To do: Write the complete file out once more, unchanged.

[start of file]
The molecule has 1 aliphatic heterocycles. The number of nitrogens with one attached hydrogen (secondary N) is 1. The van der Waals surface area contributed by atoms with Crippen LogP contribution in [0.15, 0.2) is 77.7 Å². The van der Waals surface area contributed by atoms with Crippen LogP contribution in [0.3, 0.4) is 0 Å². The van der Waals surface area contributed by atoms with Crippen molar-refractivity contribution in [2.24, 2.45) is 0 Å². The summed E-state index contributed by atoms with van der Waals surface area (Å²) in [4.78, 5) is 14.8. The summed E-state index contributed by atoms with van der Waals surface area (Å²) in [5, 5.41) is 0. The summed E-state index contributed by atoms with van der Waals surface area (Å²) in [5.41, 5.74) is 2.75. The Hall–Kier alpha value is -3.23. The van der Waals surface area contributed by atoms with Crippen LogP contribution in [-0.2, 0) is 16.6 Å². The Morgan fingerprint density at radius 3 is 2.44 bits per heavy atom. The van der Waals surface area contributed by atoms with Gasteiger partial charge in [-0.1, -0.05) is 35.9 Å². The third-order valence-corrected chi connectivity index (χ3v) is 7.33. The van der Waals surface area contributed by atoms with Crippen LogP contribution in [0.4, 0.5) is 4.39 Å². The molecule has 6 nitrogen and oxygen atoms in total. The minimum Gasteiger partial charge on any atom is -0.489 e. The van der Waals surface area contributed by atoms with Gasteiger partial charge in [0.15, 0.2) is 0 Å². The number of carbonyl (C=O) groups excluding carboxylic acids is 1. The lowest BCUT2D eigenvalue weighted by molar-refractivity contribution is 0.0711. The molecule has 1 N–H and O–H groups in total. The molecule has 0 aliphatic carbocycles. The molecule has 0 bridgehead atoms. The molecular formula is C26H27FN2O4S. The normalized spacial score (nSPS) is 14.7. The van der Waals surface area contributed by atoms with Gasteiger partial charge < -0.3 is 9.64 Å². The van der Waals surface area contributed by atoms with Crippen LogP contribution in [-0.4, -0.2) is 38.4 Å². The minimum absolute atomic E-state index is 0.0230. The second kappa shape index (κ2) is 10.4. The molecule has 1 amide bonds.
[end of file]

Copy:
The molecule has 1 aliphatic heterocycles. The number of nitrogens with one attached hydrogen (secondary N) is 1. The van der Waals surface area contributed by atoms with Crippen LogP contribution in [0.15, 0.2) is 77.7 Å². The van der Waals surface area contributed by atoms with Crippen LogP contribution in [0.3, 0.4) is 0 Å². The van der Waals surface area contributed by atoms with Crippen molar-refractivity contribution in [2.24, 2.45) is 0 Å². The summed E-state index contributed by atoms with van der Waals surface area (Å²) in [4.78, 5) is 14.8. The summed E-state index contributed by atoms with van der Waals surface area (Å²) in [5, 5.41) is 0. The summed E-state index contributed by atoms with van der Waals surface area (Å²) in [5.41, 5.74) is 2.75. The Hall–Kier alpha value is -3.23. The van der Waals surface area contributed by atoms with Crippen LogP contribution in [-0.2, 0) is 16.6 Å². The Morgan fingerprint density at radius 3 is 2.44 bits per heavy atom. The van der Waals surface area contributed by atoms with Gasteiger partial charge in [-0.1, -0.05) is 35.9 Å². The third-order valence-corrected chi connectivity index (χ3v) is 7.33. The van der Waals surface area contributed by atoms with Crippen LogP contribution in [0.4, 0.5) is 4.39 Å². The molecule has 6 nitrogen and oxygen atoms in total. The minimum Gasteiger partial charge on any atom is -0.489 e. The van der Waals surface area contributed by atoms with Gasteiger partial charge in [0.15, 0.2) is 0 Å². The number of carbonyl (C=O) groups excluding carboxylic acids is 1. The lowest BCUT2D eigenvalue weighted by molar-refractivity contribution is 0.0711. The molecule has 1 N–H and O–H groups in total. The molecule has 0 aliphatic carbocycles. The molecule has 0 bridgehead atoms. The molecular formula is C26H27FN2O4S. The normalized spacial score (nSPS) is 14.7. The van der Waals surface area contributed by atoms with Gasteiger partial charge < -0.3 is 9.64 Å². The van der Waals surface area contributed by atoms with Crippen LogP contribution in [-0.4, -0.2) is 38.4 Å². The minimum absolute atomic E-state index is 0.0230. The second kappa shape index (κ2) is 10.4. The molecule has 1 amide bonds.